CERN Physicists Cool Antimatter Using Laser Light for First Time

Physicists from the ALPHA (Antihydrogen Laser Physics Apparatus) Collaboration at CERN have successfully demonstrated laser cooling of antihydrogen, the antimatter atom consisting of an antiproton and a positron.

Trapped antihydrogen atoms being cooled. Image credit: Chukman So.

Antimatter is a necessity in the most successful quantum mechanical models of particle physics. It became available in labs nearly a century ago with the discovery of the positively charged positron.

When matter and antimatter come together annihilation occurs; a striking effect wherein the original particles disappear.

Annihilation can be observed in the laboratory and is even used in medical diagnostic techniques such as positron emission tomography scans.

However, antimatter presents a conundrum. An equal amount of antimatter and matter formed in the Big Bang, but this symmetry is not preserved today as antimatter seems to be virtually absent from the visible Universe.

“The ability to laser-cool antihydrogen atoms is a game-changer for spectroscopic and gravitational measurements, and it could lead to new perspectives in antimatter research, such as the creation of antimatter molecules and the development of antihydrogen atom interferometry,” said Dr. Jeffrey Hangst, spokesperson of the ALPHA Collaboration.

“We’re over the Moon. About a decade ago, laser cooling of antimatter was in the realm of science fiction.”

The ALPHA physicists produce antihydrogen atoms by taking antiprotons from CERN’s Antiproton Decelerator and binding them with positrons originating from a sodium-22 source.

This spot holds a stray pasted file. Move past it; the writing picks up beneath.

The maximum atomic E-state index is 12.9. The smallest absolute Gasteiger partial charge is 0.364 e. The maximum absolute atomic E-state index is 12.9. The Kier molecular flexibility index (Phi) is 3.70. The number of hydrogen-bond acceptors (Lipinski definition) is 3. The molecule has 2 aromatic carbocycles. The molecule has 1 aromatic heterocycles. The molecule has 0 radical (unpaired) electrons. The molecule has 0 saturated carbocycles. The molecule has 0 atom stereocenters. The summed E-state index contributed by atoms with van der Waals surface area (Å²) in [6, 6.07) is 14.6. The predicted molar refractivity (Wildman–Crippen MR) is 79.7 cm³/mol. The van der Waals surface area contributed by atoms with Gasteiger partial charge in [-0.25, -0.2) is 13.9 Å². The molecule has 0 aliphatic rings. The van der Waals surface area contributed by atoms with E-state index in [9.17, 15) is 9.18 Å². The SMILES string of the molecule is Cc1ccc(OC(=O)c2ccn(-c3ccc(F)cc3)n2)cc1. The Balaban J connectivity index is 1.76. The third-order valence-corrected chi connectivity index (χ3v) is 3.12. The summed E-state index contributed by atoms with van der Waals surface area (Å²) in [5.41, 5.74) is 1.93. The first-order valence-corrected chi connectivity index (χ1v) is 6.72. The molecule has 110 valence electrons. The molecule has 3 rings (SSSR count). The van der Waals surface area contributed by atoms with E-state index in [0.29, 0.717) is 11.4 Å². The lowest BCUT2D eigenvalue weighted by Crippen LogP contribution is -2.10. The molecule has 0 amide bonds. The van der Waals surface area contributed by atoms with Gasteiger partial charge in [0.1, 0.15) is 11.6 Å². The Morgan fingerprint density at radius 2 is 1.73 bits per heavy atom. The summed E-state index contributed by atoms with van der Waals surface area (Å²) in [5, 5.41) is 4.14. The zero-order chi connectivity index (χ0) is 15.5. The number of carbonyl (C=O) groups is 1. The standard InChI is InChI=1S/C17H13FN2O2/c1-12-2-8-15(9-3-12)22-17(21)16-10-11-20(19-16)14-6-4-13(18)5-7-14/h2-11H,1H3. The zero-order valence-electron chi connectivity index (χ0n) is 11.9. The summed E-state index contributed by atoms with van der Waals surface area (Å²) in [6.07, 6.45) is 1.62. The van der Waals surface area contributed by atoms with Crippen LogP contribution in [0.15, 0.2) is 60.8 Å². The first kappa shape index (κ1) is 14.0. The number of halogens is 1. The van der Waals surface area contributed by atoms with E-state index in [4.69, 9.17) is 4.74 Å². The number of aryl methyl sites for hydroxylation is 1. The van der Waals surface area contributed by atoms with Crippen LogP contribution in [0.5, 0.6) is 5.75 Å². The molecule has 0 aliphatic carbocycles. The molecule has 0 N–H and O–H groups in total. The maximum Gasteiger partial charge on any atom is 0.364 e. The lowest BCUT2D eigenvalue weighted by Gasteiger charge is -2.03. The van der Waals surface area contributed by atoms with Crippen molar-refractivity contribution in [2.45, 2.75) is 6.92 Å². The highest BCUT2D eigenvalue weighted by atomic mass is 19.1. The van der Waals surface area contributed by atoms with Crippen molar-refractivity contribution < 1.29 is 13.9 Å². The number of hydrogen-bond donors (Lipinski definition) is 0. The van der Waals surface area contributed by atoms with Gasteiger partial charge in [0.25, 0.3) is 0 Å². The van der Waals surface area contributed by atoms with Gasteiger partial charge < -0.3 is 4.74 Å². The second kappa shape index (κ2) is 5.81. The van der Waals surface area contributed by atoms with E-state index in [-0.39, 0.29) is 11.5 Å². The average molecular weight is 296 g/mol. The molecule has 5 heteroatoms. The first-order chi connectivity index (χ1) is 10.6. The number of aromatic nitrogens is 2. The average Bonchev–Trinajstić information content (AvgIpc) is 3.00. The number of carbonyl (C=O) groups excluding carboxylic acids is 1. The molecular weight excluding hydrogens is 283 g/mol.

It then confines the resulting antihydrogen atoms in a magnetic trap, which prevents them from coming into contact with matter and annihilating.

Next, the researchers typically perform spectroscopic studies, that is, it measures the antimatter atoms’ response to electromagnetic radiation — laser light or microwaves.

These studies have allowed them to, for example, measure the 1S-2S electronic transition in antihydrogen with unprecedented precision.

However, the precision of such spectroscopic measurements and of planned future measurements of the behaviour of antihydrogen in the Earth’s gravitational field in ongoing experiments is limited by the kinetic energy or, equivalently, the temperature, of the antimatter atoms.

This is where laser cooling comes in. In this technique, laser photons are absorbed by the atoms, causing them to reach a higher-energy state.

The antimatter atoms then emit the photons and spontaneously decay back to their initial state.

Because the interaction depends on the atoms’ velocity and as the photons impart momentum, repeating this absorption-emission cycle many times leads to cooling of the atoms to a low temperature.

In the new study, the ALPHA scientists were able to laser-cool a sample of magnetically trapped antihydrogen atoms by repeatedly driving the antihydrogen atoms from the atoms’ lowest-energy state (the 1S state) to a higher-energy state (2P) using pulsed laser light with a frequency slightly below that of the transition between the two states.